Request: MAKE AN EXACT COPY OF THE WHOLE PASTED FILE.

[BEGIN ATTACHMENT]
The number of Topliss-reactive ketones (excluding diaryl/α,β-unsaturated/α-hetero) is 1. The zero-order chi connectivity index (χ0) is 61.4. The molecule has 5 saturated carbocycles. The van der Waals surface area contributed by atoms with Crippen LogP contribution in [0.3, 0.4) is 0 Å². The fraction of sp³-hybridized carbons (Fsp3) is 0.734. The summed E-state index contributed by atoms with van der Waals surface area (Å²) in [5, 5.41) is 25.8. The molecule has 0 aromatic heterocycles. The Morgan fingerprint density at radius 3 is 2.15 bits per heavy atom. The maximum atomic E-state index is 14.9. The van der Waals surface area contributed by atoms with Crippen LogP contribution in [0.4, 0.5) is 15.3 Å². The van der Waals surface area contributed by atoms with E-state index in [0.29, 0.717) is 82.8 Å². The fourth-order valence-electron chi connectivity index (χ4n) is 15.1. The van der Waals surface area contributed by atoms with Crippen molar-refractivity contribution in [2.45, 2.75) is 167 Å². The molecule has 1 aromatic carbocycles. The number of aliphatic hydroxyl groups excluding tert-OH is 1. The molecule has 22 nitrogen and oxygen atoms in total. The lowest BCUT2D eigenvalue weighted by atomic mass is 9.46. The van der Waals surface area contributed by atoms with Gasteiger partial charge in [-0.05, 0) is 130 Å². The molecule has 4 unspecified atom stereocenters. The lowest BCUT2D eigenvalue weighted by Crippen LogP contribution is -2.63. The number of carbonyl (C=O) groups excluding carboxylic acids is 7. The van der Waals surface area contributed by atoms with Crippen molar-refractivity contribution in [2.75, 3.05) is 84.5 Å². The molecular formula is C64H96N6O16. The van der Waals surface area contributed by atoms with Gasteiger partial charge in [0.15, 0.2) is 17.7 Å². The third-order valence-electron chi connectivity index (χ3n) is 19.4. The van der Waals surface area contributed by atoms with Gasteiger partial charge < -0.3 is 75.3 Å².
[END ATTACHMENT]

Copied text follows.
The number of Topliss-reactive ketones (excluding diaryl/α,β-unsaturated/α-hetero) is 1. The zero-order chi connectivity index (χ0) is 61.4. The molecule has 5 saturated carbocycles. The van der Waals surface area contributed by atoms with Crippen LogP contribution in [0.3, 0.4) is 0 Å². The fraction of sp³-hybridized carbons (Fsp3) is 0.734. The summed E-state index contributed by atoms with van der Waals surface area (Å²) in [5, 5.41) is 25.8. The molecule has 0 aromatic heterocycles. The Morgan fingerprint density at radius 3 is 2.15 bits per heavy atom. The maximum atomic E-state index is 14.9. The van der Waals surface area contributed by atoms with Crippen LogP contribution in [0.4, 0.5) is 15.3 Å². The van der Waals surface area contributed by atoms with E-state index in [0.29, 0.717) is 82.8 Å². The fourth-order valence-electron chi connectivity index (χ4n) is 15.1. The van der Waals surface area contributed by atoms with Crippen molar-refractivity contribution in [2.45, 2.75) is 167 Å². The molecule has 1 aromatic carbocycles. The number of aliphatic hydroxyl groups excluding tert-OH is 1. The molecule has 22 nitrogen and oxygen atoms in total. The lowest BCUT2D eigenvalue weighted by atomic mass is 9.46. The van der Waals surface area contributed by atoms with Gasteiger partial charge in [-0.05, 0) is 130 Å². The molecule has 4 unspecified atom stereocenters. The lowest BCUT2D eigenvalue weighted by Crippen LogP contribution is -2.63. The number of carbonyl (C=O) groups excluding carboxylic acids is 7. The van der Waals surface area contributed by atoms with Crippen molar-refractivity contribution in [2.75, 3.05) is 84.5 Å². The molecular formula is C64H96N6O16. The van der Waals surface area contributed by atoms with Gasteiger partial charge in [0.15, 0.2) is 17.7 Å². The third-order valence-electron chi connectivity index (χ3n) is 19.4. The van der Waals surface area contributed by atoms with Gasteiger partial charge < -0.3 is 75.3 Å².